I remember my first dance. With a smile and a twinkle in his eye, he took my hands in his, and I wrapped my arms around him. Stepping on his feet, it took me a moment to keep my balance, but he held me tenderly, and Dad and I swayed to the music.
Over time, the rhythmic motion of dance has provided moments to remember.
Proms were definitely opportunities to dance. A week before the junior prom, my date Tom informed me that he had mono and could not go. Tom and I lost touch over the years, but fate stepped in. Tom’s daughter sent an application to the school where I worked, and after emailing back and forth, Tom and his wife invited me to dinner. It was an evening filled with reminiscing and laughter.
As I was leaving, Tom motioned from the kitchen for me to come back. Music played in the background. With a smile, he asked, “Hear that? Sixties music. How about that dance we never shared?” I was transformed once again into a 16-year-old.
I met my husband, Doug, at a ballgame in Getzville. We seemed to click that night. The next week, we joined some of the group at a disco. The place was crowded and hot. As an evening of dancing progressed, I looked like a drowned rat, with perspiration dripping off me. Doug, apparently not repulsed by my physical appearance, stayed on the dance floor with me. Later he walked me to my car, and we shared our first kiss.
I came across a picture of Doug and me taken before a PTO dance. I dressed as Karen from the Mickey Mouse Club, and Doug was a slick dude, reflecting the ’50s dance theme. That night was special, as we hip-hopped like professionals.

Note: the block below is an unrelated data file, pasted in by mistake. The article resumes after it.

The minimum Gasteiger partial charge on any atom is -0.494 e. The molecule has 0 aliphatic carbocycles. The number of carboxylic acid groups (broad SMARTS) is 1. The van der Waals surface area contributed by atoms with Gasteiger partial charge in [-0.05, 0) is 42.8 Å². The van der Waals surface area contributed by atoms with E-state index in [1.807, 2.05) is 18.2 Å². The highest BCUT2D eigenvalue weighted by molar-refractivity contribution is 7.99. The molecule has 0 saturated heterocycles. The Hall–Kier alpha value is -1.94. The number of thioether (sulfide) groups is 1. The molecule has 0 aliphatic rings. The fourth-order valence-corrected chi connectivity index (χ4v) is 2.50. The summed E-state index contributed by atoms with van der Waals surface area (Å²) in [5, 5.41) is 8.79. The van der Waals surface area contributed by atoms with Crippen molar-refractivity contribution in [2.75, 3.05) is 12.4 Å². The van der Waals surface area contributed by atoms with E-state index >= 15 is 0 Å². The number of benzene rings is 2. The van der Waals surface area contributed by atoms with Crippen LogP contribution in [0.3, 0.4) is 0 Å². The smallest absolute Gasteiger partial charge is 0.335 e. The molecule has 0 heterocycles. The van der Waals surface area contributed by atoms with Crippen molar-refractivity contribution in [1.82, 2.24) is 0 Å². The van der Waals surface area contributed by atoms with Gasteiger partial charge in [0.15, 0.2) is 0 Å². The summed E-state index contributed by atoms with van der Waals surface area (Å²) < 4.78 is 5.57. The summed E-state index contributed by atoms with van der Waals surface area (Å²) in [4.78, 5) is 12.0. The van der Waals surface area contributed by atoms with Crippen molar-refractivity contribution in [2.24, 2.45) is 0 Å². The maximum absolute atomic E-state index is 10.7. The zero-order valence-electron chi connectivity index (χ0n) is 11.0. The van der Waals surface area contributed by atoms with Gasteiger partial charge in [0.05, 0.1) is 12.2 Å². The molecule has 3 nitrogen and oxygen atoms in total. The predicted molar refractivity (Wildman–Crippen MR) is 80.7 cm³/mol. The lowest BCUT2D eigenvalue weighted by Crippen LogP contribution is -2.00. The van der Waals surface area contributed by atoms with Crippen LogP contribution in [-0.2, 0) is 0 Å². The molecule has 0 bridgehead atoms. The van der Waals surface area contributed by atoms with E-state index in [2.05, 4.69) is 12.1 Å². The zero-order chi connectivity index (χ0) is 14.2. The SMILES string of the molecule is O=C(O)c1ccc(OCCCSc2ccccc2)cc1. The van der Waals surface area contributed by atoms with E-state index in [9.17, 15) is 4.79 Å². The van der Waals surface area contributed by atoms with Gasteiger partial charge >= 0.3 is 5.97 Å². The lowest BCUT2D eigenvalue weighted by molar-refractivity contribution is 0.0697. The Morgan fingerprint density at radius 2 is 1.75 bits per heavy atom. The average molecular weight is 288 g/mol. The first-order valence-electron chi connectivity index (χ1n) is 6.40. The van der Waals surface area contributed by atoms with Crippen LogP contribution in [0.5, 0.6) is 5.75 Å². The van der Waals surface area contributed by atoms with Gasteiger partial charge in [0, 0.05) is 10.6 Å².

One of my pet peeves with my sons-in-law is that dancing is not on their list of things they like to do. If a slow dance or two will make your wives happy, why is it so difficult to give them that small pleasure?
Attending a wedding in 2008, I knew my daughter Kim was waiting for her boyfriend to slow dance with her. Doug looked at me and said, “Maybe if I dance with her, he will cut in.” Kim keeps a photo on her dresser that captures that dance with her Dad. Doug’s strategy worked; the boyfriend cut in.
On Aug. 1, 2009, less than six months after the devastating crash of Flight 3407, my daughter Lori was married. At the reception, my daughters held hands and danced in a circle during the traditional father-daughter dance. I watched with pride – as I knew Doug would have – as they showed their love and determination to carry on.
In August 2015, I attended a wedding reception for a young man who lost his girlfriend on Flight 3407. I, and many of the 3407 family members, had always hoped he could find love again. The right woman came along.
The bride and groom’s Irish and Polish heritage reverberated through the hall. I joined the other 3407 family members, as we danced to polkas and jitterbugs. The dancing took my breath away, but our motto that night seemed to scream: We will dance until we ache, and our sweat will become our tears. We remember, but we carry on, celebrating the lives of those we lost.
Life has come full circle. I say to my grandchildren, “Come dance with me,” as they cautiously place their feet on mine to begin their dance journey. I hope they will enjoy the beauty and emotional sincerity of the dance.